PDL Abstract

Filesystems for Network-Attached Secure Disks

Carnegie Mellon University Technical Report CMU-CS-97-118, July 1997.

Garth A. Gibson, David F. Nagle*, Khali Amiri*, Fay W. Chang, Howard Gobioff, Erik Riedel*,
David Rochberg, and Jim Zelenka

Department of Electrical and Computer Engineering*
School of Computer Science
Carnegie Mellon University
Pittsburgh, PA 15213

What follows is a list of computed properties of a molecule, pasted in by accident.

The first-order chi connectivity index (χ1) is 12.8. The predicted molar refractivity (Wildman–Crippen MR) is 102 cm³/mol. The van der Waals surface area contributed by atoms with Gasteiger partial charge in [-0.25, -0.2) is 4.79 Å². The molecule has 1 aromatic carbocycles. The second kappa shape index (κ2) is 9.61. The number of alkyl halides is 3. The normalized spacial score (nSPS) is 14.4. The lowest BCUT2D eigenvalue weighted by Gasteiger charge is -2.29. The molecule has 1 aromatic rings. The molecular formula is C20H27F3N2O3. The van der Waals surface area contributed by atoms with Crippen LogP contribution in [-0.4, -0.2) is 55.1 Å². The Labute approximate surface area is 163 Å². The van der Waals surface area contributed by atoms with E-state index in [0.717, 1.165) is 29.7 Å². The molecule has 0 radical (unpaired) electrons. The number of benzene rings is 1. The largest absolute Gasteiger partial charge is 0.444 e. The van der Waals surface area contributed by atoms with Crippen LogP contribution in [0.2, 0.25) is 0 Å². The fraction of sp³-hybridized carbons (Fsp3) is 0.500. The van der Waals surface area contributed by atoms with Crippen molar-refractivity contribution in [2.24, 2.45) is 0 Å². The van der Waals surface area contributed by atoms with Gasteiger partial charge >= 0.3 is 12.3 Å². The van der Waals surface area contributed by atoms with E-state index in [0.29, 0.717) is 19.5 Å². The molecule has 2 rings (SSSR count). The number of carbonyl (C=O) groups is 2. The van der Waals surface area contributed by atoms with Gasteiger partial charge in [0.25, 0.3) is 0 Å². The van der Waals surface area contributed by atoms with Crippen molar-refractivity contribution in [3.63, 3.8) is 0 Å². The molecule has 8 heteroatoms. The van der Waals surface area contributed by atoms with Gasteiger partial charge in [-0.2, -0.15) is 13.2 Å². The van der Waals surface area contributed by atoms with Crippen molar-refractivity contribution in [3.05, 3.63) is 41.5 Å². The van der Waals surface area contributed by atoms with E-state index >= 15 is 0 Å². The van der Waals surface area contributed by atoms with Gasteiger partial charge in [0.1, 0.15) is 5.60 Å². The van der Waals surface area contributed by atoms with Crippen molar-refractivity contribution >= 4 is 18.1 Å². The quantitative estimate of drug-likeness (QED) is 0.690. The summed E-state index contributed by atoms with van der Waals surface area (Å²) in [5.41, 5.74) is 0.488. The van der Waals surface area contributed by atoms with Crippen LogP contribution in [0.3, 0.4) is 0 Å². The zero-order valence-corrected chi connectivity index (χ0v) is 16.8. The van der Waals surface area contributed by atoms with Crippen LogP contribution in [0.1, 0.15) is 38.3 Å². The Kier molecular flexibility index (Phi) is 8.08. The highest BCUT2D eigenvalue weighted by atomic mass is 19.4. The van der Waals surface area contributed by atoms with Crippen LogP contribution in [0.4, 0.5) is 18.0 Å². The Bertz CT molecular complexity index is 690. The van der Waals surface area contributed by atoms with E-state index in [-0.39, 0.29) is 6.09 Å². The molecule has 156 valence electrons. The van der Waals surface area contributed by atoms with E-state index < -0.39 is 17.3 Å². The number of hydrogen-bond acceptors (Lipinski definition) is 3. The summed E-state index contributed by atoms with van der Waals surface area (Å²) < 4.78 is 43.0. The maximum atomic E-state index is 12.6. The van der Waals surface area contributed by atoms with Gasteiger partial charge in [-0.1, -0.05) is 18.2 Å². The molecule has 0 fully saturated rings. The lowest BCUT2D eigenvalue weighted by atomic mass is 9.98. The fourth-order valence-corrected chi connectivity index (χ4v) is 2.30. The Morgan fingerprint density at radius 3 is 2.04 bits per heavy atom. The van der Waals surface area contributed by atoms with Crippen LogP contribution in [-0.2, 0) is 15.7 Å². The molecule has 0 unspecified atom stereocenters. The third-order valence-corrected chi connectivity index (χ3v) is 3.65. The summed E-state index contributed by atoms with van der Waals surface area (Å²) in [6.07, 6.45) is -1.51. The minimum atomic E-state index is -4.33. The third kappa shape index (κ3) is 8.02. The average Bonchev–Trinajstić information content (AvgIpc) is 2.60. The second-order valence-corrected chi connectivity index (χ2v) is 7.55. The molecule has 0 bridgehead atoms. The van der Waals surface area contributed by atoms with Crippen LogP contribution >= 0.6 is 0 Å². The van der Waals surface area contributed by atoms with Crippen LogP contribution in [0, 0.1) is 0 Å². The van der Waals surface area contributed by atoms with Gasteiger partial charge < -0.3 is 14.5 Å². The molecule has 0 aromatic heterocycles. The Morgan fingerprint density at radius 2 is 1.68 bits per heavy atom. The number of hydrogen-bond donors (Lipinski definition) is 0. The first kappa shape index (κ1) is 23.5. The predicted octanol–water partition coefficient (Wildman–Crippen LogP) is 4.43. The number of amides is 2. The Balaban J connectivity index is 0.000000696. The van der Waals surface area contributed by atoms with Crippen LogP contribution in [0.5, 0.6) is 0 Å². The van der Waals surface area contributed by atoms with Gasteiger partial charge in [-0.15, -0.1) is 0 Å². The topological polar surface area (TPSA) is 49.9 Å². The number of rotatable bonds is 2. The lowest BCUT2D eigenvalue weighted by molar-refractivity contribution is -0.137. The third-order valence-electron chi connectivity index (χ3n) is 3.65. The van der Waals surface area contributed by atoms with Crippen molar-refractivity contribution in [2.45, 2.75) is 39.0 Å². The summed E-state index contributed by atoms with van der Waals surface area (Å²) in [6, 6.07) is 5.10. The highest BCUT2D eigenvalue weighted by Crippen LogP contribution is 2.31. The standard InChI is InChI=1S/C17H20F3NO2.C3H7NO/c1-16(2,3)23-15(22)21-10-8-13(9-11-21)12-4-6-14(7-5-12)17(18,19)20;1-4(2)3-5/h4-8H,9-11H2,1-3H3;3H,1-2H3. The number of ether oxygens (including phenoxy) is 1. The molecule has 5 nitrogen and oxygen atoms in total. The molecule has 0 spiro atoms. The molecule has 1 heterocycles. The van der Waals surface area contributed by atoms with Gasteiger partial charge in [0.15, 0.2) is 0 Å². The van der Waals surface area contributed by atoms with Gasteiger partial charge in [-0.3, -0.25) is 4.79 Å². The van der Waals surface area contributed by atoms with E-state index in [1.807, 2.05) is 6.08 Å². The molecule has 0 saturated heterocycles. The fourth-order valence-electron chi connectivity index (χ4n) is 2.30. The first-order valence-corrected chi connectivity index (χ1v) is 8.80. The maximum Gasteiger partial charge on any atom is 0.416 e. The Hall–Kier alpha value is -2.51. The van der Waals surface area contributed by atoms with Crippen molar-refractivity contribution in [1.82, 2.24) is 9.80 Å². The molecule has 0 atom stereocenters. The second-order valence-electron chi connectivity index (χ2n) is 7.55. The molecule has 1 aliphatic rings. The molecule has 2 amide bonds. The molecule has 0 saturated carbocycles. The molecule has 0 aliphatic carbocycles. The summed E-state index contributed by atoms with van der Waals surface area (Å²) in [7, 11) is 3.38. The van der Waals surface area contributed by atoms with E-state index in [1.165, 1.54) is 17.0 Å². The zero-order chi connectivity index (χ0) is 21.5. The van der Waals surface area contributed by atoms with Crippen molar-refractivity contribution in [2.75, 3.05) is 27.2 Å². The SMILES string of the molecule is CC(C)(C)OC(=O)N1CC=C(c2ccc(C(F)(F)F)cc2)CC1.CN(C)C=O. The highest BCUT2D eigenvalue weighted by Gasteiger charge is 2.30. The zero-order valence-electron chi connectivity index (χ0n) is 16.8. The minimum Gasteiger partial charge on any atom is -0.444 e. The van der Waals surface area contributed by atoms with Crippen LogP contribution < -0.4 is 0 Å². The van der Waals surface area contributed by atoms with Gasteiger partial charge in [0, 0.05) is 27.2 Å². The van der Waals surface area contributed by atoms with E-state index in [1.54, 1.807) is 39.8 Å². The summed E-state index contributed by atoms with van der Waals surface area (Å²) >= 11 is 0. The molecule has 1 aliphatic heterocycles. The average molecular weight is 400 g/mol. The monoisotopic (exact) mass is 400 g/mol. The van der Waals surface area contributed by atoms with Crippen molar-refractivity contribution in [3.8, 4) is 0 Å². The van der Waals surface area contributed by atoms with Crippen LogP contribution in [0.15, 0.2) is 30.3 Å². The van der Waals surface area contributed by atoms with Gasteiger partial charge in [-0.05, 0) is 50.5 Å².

Network-attached storage enables network-striped data transfers directly between client and storage to pro vide clients with scalable bandwidth on large transfers. Network-attached storage also decouples policy and enforcement of access control, avoiding unnecessary reverification of protection checks, reducing file manager work and increasing scalability. It eliminates the expense of a server computer devoted to copying data between peripheral network and client network. This architecture better matches storage technology's sus tained data rates, now 80 Mb/s and growing at 40% per year. Finally, it enables self-managing storage to counter the increasing cost of data management. The availability of cost-effective network-attached storage depends on it becoming a storage commodity, which in turn depends on its utility to a broad segment of the storage market. Specifically, multiple distributed and parallel filesystems must benefit from network-attached storage's requirement for secure, direct access between client and storage, for reusable, asynchronous access protection checks, and for increased license to efficiently manage underlying storage media. In this paper, we describe a prototype network-attached secure disk interface and filesystems adapted to network-attached stor age implementing Sun's NFS, Transarc's AFS, a network-striped NFS variant, and an informed prefetching NFS variant. Our experimental implementations demonstrate bandwidth and workload scaling and aggressive optimization of application access patterns. Our experience with applications and filesystems adapted to run on network-attached secure disks emphasizes the much greater cost of client network messaging relative to peripheral bus messaging, which offsets some of the expected scaling results.

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